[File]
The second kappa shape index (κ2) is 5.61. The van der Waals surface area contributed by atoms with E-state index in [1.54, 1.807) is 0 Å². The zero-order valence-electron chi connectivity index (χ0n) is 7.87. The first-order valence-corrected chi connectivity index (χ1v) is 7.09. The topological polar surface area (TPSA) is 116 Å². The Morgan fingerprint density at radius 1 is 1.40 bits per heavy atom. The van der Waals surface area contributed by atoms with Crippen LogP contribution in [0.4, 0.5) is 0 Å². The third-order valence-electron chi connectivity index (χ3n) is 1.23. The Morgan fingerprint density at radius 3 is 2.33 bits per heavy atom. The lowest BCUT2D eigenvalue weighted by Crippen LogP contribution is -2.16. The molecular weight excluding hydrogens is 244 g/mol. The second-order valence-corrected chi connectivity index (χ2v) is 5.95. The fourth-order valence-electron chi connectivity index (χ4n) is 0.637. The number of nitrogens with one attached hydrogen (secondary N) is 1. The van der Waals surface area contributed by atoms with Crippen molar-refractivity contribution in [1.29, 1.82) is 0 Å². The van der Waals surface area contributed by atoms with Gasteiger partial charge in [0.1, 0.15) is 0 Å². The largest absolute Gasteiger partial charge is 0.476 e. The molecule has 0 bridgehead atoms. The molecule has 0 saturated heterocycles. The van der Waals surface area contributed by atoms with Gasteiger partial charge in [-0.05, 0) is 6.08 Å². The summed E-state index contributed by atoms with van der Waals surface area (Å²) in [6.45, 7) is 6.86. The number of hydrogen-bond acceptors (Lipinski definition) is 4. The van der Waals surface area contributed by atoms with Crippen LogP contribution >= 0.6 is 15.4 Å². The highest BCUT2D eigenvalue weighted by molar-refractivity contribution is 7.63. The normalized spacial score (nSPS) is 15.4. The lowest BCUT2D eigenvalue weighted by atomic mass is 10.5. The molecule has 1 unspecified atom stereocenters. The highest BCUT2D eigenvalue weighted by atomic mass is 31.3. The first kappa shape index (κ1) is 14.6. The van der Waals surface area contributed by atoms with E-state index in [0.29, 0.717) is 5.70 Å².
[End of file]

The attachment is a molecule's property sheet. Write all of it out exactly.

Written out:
The second kappa shape index (κ2) is 5.61. The van der Waals surface area contributed by atoms with E-state index in [1.54, 1.807) is 0 Å². The zero-order valence-electron chi connectivity index (χ0n) is 7.87. The first-order valence-corrected chi connectivity index (χ1v) is 7.09. The topological polar surface area (TPSA) is 116 Å². The Morgan fingerprint density at radius 1 is 1.40 bits per heavy atom. The van der Waals surface area contributed by atoms with Crippen LogP contribution in [0.4, 0.5) is 0 Å². The third-order valence-electron chi connectivity index (χ3n) is 1.23. The Morgan fingerprint density at radius 3 is 2.33 bits per heavy atom. The lowest BCUT2D eigenvalue weighted by Crippen LogP contribution is -2.16. The molecular weight excluding hydrogens is 244 g/mol. The second-order valence-corrected chi connectivity index (χ2v) is 5.95. The fourth-order valence-electron chi connectivity index (χ4n) is 0.637. The number of nitrogens with one attached hydrogen (secondary N) is 1. The van der Waals surface area contributed by atoms with Crippen molar-refractivity contribution in [1.29, 1.82) is 0 Å². The van der Waals surface area contributed by atoms with Gasteiger partial charge in [0.1, 0.15) is 0 Å². The largest absolute Gasteiger partial charge is 0.476 e. The molecule has 0 bridgehead atoms. The molecule has 0 saturated heterocycles. The van der Waals surface area contributed by atoms with Gasteiger partial charge in [-0.05, 0) is 6.08 Å². The summed E-state index contributed by atoms with van der Waals surface area (Å²) in [6.45, 7) is 6.86. The number of hydrogen-bond acceptors (Lipinski definition) is 4. The van der Waals surface area contributed by atoms with Crippen LogP contribution >= 0.6 is 15.4 Å². The highest BCUT2D eigenvalue weighted by molar-refractivity contribution is 7.63. The normalized spacial score (nSPS) is 15.4. The lowest BCUT2D eigenvalue weighted by atomic mass is 10.5. The molecule has 1 unspecified atom stereocenters. The highest BCUT2D eigenvalue weighted by atomic mass is 31.3. The first kappa shape index (κ1) is 14.6. The van der Waals surface area contributed by atoms with E-state index in [0.29, 0.717) is 5.70 Å².